Thursday, 28 April 2011

A walk on the 'Dark side'.

Another week of hot still weather has passed, bringing the water temperatures up nicely. With my fatherly duties over by 3pm I hastily loaded the car and set off for a water I've never fished before. Actually this water used to be controlled by a syndicate and about twenty years ago a mate, “big 'un” & I stumped up the cash and set off for a recce, searching for Carp. We had a walk around, saw a few small carp and left decidedly unimpressed. Eventually our money was returned, we weren't given membership to the syndicate for some reason and that was the last I saw of the place, until today.

Nowadays the water is strictly controlled by a small club. It's quite a nice looking little place but otherwise fulfills all the criteria of a “commercial” type fishery in that it is crammed full of small to medium sized Carp. My “excuse” for fishing here today was to test out a load of new pellets in a variety of styles and flavours produced by “Lake Wizard”. The plan was to fish a method feeder on one rod and a PVA bag set up on the other, chop & change a bit to see what worked etc. However the weather was not really ideal for this style of fishing as the majority of the Carp appeared to be on the surface.

After having a leisurely wander around I could see Carp just about everywhere I looked and quite a few other anglers too. Eventually I settled on a swim in a nice shady bay. This swim ticked two boxes, 1- there were Carp about, 2- there were no other anglers present! I rigged up a method feeder using pre-soaked pellets, baited with a 10mm boilie and chucked it towards some overhanging bushes. What should I do with the other rod? It would be silly to ignore the surface gulping Carp so I chucked a handful of chum mixers out, surely these pressured fish would be wary? No, Carp appeared and slurped them down without a care in the world. Surface fishing used to be my favourite method of catching Carp, in fact I caught my first 'twenty' on a free-lined mixer back in 1985. Through the eighties and early nineties I done loads of floater fishing and know full well how frustrating it can be. Free offerings slurped down with abandon whilst hookbaits are ignored. I fully expected this to be the case today.

I tied a size 12 hook direct to 8lbs mono and baited with a single piece of floating fake corn. The carp were coming in close so there was no need for any casting weight I was able to flick the hook bait the required distance with ease. Another handful of mixers were chucked out and these too began to disappear down greedy mouths. Would my hookbait be taken? Yes, within seconds it was taken confidently and I set the hook into a fish which powered off before shedding the hook in an instance. Bugger! Well that must have pissed on the matches, to coin a phrase. I was sure the fish would have been well spooked now and half heartedly chucked another handful of mixers out. To my surprise these were being slurped down eagerly within seconds. I didn't have long to wait before another take and this time no mistake, after a brief battle a little mirror of about six pounds was in the net. I took a quick photo just in case it was the only fish of the day.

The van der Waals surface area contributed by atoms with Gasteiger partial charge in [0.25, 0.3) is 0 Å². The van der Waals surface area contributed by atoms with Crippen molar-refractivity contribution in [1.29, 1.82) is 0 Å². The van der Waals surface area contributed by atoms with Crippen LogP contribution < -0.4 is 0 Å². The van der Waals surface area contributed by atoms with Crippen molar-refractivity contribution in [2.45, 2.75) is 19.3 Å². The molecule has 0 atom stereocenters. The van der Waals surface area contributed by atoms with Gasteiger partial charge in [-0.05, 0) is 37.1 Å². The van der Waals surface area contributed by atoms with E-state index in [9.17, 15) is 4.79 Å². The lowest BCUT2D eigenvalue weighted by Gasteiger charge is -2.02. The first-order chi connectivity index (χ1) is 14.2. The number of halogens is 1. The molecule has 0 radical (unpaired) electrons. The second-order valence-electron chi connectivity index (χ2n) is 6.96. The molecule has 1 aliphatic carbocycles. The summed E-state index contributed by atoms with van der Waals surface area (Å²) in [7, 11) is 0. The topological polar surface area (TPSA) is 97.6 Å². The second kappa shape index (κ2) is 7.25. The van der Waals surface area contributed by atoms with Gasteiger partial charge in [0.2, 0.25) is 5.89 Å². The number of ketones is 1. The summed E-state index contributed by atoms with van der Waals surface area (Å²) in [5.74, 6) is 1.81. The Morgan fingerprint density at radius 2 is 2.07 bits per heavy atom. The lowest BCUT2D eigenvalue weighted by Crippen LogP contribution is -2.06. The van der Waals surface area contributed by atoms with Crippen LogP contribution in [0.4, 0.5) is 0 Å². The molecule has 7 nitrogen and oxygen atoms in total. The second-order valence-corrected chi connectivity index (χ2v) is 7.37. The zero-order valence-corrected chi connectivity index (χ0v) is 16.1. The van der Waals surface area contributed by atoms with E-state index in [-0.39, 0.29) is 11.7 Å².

Now that must have spooked the swim? More mixers out and more Carp appeared to eat them without a care in the world. Within a couple of minutes fish number two had taken the bait and actually felt a bit bigger. After a strange fight in the margins I netted one of those funny looking ghostie koi things. A lot of anglers rave on about these but I thing they're just ugly. This one might have made it over the ten pound mark but I couldn't be arsed to weigh it. There were fewer fish around now, perhaps they had spooked or maybe I'd caught the greedy ones? Fish still fed on the mixers but were a tiny bit more hesitant with my hookbait. I dipped the fake corn into a tub of liquid flavouring and out it went again, this seemed to make a difference as within a couple of minutes I hooked a third fish, this time a common which soaked me in the net.

By now I was becoming restless. Yes I was catching fish but I wasn't learning anything about the pellets I was supposed to be trying out. I decided to catch one more fish off the surface before putting all my eggs into one basket and fishing both rods on the bottom. This last fish took longer than expected as I managed to miss two sail away takes yet still couldn't spook the fish in front of me. I'm pretty sure that takes came quicker on freshly 'dipped' baits than when I left it a while. Eventually I hooked and landed another common, a twin of the previous one, surely not the same fish? I'm pretty sure I could have continued catching like this all evening but it held no challenge. In just over an hour I'd caught more carp than in the previous decade.